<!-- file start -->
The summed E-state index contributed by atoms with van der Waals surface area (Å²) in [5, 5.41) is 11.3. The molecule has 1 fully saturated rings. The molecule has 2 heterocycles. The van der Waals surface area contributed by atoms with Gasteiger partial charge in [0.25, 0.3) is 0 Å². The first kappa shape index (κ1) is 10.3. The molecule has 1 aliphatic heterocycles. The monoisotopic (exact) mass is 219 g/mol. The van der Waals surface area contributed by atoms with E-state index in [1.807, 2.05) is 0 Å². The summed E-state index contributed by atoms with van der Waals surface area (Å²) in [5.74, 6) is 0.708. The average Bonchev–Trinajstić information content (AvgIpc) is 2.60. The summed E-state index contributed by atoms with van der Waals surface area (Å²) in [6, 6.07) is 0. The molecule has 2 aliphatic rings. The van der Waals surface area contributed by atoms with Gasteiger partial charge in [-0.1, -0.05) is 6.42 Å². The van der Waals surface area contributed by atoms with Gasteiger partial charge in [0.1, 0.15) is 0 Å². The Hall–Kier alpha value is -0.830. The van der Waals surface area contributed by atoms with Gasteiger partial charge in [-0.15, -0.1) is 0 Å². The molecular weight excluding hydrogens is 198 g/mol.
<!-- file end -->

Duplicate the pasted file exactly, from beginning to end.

The summed E-state index contributed by atoms with van der Waals surface area (Å²) in [5, 5.41) is 11.3. The molecule has 1 fully saturated rings. The molecule has 2 heterocycles. The van der Waals surface area contributed by atoms with Gasteiger partial charge in [0.25, 0.3) is 0 Å². The first kappa shape index (κ1) is 10.3. The molecule has 1 aliphatic heterocycles. The monoisotopic (exact) mass is 219 g/mol. The van der Waals surface area contributed by atoms with E-state index in [1.807, 2.05) is 0 Å². The summed E-state index contributed by atoms with van der Waals surface area (Å²) in [5.74, 6) is 0.708. The average Bonchev–Trinajstić information content (AvgIpc) is 2.60. The summed E-state index contributed by atoms with van der Waals surface area (Å²) in [6, 6.07) is 0. The molecule has 2 aliphatic rings. The van der Waals surface area contributed by atoms with Gasteiger partial charge in [-0.1, -0.05) is 6.42 Å². The van der Waals surface area contributed by atoms with Gasteiger partial charge in [0.1, 0.15) is 0 Å². The Hall–Kier alpha value is -0.830. The van der Waals surface area contributed by atoms with Gasteiger partial charge in [-0.15, -0.1) is 0 Å². The molecular weight excluding hydrogens is 198 g/mol.